Etymological Scholarship on C-Word

Michael Adams madams1448 at AOL.COM
Fri Mar 23 21:52:45 UTC 2007

 If there's actually Middle English evidence outside of London I want to hunt it down, so if you ever find out how the BBC folks know what they know, I'd be glad to know of it, too. More early evidence of the c-word would be helpful, to say the least!


 -----Original Message-----
 From: slang at ABECEDARY.NET
 Sent: Fri, 23 Mar 2007 5:12 PM
 Subject: Re: Etymological Scholarship on C-Word

  Michael Adams wrote:
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 > Sender: American Dialect Society <ADS-L at LISTSERV.UGA.EDU>
 > Poster: Michael Adams <madams1448 at AOL.COM>
 > Subject: Re: Etymological Scholarship on C-Word
 > -------------------------------------------------------------------------------
 > Thanks for pointing to Burford's books, Jonathon -- MED did not have any evidence of such a street in York, and if Burford has, it's quite important. Of course, the MED's C fascicles were published in the 1950s or early 60's, so material may well have surfaced since then.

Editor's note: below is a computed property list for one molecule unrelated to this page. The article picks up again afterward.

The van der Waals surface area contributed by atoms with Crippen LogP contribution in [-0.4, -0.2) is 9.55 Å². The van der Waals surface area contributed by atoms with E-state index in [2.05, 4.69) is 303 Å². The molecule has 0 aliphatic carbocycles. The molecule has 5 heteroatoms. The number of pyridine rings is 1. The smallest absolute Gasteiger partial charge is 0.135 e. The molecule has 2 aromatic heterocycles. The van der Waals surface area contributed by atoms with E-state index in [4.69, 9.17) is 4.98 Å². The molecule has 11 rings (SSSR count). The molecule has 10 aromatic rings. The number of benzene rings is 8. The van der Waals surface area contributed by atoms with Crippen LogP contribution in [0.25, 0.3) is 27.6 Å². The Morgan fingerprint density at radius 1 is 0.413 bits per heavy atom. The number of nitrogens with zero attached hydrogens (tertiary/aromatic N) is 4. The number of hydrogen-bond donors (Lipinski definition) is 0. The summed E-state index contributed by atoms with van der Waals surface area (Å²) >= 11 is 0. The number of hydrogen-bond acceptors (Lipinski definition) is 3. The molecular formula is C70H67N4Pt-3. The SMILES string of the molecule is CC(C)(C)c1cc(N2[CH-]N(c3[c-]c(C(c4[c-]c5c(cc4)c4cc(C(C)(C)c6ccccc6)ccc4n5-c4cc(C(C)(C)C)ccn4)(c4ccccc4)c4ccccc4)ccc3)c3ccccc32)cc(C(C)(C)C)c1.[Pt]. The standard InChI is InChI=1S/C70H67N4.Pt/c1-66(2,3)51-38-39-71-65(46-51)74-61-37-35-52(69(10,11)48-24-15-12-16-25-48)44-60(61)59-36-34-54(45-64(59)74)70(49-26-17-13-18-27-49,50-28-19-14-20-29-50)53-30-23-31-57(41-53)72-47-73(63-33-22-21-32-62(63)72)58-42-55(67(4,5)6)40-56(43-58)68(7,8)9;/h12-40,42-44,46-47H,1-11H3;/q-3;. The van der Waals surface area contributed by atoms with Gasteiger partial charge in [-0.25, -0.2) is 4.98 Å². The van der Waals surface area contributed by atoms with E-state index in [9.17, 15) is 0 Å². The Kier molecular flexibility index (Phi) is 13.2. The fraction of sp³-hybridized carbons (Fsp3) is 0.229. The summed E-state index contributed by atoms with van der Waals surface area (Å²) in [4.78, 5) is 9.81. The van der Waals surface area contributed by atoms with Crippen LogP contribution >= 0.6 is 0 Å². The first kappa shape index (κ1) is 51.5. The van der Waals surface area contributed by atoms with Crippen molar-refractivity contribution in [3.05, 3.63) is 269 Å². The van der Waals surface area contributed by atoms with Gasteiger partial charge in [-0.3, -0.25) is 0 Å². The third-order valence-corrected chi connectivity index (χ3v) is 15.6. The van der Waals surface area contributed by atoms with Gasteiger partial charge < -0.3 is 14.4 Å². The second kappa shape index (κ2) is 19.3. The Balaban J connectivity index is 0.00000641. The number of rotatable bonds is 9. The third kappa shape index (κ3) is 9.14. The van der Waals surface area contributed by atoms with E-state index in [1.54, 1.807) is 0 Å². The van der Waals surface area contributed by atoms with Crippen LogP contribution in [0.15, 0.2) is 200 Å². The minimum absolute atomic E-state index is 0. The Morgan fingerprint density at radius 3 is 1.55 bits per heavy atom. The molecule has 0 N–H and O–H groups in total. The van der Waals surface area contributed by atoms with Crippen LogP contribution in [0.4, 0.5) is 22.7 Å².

I don't want to mislead you: Burford is (I would now imagine _was_) a
 scholar of London and his Gropecuntlane material is based on his
 researches in Clerkenwell (the 'suburb' immediately adjacent to the then
 City wall and where brothels were permitted (he also deals with
 Southwark, south of the Thames, a similarly permissive zone.) The
 York/Oxon info was passed to me recently by an interviewer from the BBC
 who, believe it or not, are putting together a TV program on _cunt_ and
 requested my opinions thereupon. A fellow interviewee had told them of
 the two streets outside London of which I had hitherto been quite
 unaware. I would be more than happy to check out _their_ resources after
 the weekend.


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